Front of House – the soul of your Cultural Venue10
‘You never get a second chance to make a first impression’.
It may be an overused cliché, but it is still so vital in any customer or consumer led business. When we consider Museums or cultural venues we now collaterally see them as customer led, gone are the days when we could rely on prestigious or academic clout to ensure our security, we now need foot flow and we need to make sure that those visitors are stimulated during their visit and most importantly made to feel welcome and valued. Our visitors are our customers and the better they feel; the longer they will stay, the more money they will spend and the more recommendations of us they will give once they leave. Yet no matter how interactive our exhibitions, how informative our displays or innovative our approach we have to realise that very often we are judged on something far more human – our front of house staff.
It was considering this the other day that led me to ask the question:
‘How often do we train our front of house?’
(not only initial training but continual professional development). The answers in some way were surprising for such a visitor led sector. In truth many museums or cultural venues only trained their staff on induction once employed. Once established, the ‘first face’ of the museum was very much down to that member of staff on that day and their judgement of what good customer service is and should be. Other venues scheduled CPD every six months or annually.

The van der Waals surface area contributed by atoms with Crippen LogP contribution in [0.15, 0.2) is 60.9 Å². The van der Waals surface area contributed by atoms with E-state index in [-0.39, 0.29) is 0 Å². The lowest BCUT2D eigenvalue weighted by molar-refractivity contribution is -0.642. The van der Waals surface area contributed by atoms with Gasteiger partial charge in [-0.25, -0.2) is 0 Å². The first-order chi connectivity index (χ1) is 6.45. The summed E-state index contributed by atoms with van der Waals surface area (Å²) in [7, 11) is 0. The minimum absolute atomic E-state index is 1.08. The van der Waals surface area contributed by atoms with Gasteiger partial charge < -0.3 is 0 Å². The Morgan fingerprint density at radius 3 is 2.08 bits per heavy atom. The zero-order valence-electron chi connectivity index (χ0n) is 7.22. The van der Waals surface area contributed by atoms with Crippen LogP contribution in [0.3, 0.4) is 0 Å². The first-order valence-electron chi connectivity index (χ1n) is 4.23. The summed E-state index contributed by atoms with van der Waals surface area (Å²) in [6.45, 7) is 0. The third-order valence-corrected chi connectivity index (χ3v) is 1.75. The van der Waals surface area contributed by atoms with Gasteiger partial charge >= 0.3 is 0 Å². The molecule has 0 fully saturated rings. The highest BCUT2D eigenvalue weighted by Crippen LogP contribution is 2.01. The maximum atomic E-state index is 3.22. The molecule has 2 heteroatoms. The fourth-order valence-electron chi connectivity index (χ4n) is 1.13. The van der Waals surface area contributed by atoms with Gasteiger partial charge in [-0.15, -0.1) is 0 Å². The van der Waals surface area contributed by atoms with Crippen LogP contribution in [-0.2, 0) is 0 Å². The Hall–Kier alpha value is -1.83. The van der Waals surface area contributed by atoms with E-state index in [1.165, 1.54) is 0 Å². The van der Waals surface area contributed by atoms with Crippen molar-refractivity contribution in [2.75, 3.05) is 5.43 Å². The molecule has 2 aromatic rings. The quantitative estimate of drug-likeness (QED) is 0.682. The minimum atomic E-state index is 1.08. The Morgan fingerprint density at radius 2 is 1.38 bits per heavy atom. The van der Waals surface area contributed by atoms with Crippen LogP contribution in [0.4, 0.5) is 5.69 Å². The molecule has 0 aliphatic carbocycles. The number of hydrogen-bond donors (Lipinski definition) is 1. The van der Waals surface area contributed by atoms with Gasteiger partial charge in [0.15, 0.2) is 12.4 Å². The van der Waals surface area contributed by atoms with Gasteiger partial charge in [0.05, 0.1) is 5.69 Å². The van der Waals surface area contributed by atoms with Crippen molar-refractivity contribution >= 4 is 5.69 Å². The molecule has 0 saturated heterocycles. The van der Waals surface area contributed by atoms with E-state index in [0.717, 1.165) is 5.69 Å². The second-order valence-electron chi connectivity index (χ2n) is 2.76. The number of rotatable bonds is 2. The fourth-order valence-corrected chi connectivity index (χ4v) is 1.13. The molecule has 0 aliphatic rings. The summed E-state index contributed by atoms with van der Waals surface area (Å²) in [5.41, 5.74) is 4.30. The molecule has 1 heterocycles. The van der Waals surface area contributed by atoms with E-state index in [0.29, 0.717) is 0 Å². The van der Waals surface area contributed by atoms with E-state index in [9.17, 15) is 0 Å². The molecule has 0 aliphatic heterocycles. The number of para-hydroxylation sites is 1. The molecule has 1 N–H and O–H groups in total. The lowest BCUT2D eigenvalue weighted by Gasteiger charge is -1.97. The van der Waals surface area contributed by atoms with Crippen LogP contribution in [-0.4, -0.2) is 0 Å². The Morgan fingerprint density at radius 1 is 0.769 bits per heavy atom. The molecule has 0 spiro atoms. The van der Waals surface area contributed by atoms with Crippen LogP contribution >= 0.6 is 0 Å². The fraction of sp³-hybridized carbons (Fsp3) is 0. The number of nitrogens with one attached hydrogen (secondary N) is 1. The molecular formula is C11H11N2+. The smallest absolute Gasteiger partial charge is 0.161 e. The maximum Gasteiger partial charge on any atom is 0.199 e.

We may all have stories to tell of times we feel we didn’t receive good customer service, but there is no doubt that no matter how established, prestigious or well-funded a museum/cultural venue is, if you get a ‘grunt’ from a front of house staff member when asking a question about an exhibit or simply where the toilets are, it leaves you with a bad impressionof your whole visit. Take for example:
The steward who asked you to stop taking photos after you already asked another steward.
- Being asked to remove your backpack when you see handbags that are larger.
- Being asked if you ‘should be in school’ when you’re a home learner.
- The Front of House that forgot the simple act of smiling.
So how can we leave something so essential to the reputation of our establishment to chance? The truth is we can’t and customer service needs to be essential and established part of our front of House culture. It needs to be part of annual CPD and it needs to be assessed regularly to ensure it is effective.
To begin with have a clear customer service mission statement;
‘Maintain the positive experience of visitors by being approachable, engaging, knowledgeable and willing to help’